Jump to content
×
  • Can you help us?

    If you have some serious passion for your local scene, and are interested in helping us build Australia's newest electronic music community, hit on the Apply Now button below to become an Ozclubbers contributor!

    Apply Now

     

  • Sign in to follow this  

    Goldrush Festival reveals eclectic, inaugural lineup and stage details


    Guest

    Marking the beginning of its journey in Phoenix, Arizona, the founders of Decadence and Phoenix Lights Festival have revealed their newest venture: a wild-west themed, weekend extravaganza by the name of Goldrush Festival. Set to take place over the weekend of November 18-19, Goldrush amasses first-class talent from both the electronic and hip-hop scenes that mosey on out to the desert.

    Each of the three stages encompass a particular attribute of the Western theme, and are named accordingly to that niche: Golden Gorge, Pioneer Peak and The Hideout. Acquiring a mixture of fan-favorites across the hip-hop and electronic music spectrum, the Golden Gorge will host names like Marshmello, Migos, and Dillon Francis as headlining acts. Not shying away from this spectacle, bass-heads will be delighted to see the addition of Excision, set to perform a special set at this stage.

    Past the mainstage, Pioneer Peak pursues to host a more intimate combination of the delectable electronic and rap talents, With performances by A-Trak b2b Baauer, Malaa and Mija dominating this scene, underground and Soundcloud-fanatic rap fans will also be pleased to see the additions of $uicideboy$, Ugly God, and Lil Pump, amongst other rising performers.

    Without forgetting about the techno and house enthusiasts, Goldrush introduces their Hideout stage. Acquiring artists such as tech-house devotees Camelphat, to those from beloved Dirtybird campers such as Claude Vonstroke and Shiba San, The Hideout conveys the ideal underground sanctuary, for darker and dirtier beats.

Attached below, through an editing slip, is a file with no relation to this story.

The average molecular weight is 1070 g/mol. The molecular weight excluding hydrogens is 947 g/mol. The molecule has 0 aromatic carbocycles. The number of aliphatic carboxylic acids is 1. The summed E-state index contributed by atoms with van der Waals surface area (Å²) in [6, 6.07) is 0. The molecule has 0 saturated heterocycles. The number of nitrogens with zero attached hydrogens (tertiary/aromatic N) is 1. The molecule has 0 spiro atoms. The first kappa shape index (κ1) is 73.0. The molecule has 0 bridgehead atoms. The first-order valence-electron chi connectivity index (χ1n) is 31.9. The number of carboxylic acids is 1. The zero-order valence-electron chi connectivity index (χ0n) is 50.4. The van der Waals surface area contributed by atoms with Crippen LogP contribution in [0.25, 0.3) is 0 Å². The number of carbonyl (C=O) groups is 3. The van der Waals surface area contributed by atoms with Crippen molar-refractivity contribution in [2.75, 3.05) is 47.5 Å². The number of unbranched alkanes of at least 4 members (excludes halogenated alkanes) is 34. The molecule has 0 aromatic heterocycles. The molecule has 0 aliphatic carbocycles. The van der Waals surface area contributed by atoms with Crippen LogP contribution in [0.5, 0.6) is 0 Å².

General admission tickets for this two-day event start at $179, and single day passes are available for $89, and $79, and can be found online

    GoldenGorge_v1
    PioneerPeak_v1
    TheHideout_v1

    Read More:

    Dirtybird collective announces brand new East Coast Campout slated for February

    Dillon Francis – Hello There

    Tchami and Malaa team up for 11-stop ‘No Redemption’ North American tour

    Source: Dancing Astronaut

    Sign in to follow this  



  • Comments

  • We source our news and reviews from a number of sources.  From our local volunteer contributors (writers and reviewers) around Australia, to syndicated news sources including Your EDM, Dancing Astronaut, MixMag, By The Wavs, MNML, No Dough Music, Techno Kittens, Drum and Bass News, BBC, Junkee, and Trance Family.  Where the article has been sourced via syndication, you will find a link at the bottom of the article to the original source.

    Our local volunteer contributors are creative people who are passionate about the dance music and club scene in Australia and want to share their passion with others.  If you feel you fit into this category, we would love to hear from you!  Send us an application to become a contributor (writer / reviewer) by visiting https://ozclubbers.com.au/application

Add Your Event for FREE
Invite A Friend


  • Similar Content

    • NathanJones
      By NathanJones
      Firstly, thanks to onlytechno.net for the article which commenced the ideas flowing in my mind. The “3 Things DJs Shouldn’t Do On Stage” article struck a few chords which if anything – from the Crusty DJ corner (as I'm sure I'd be categorised), at least – had to elaborate on the valid points raised.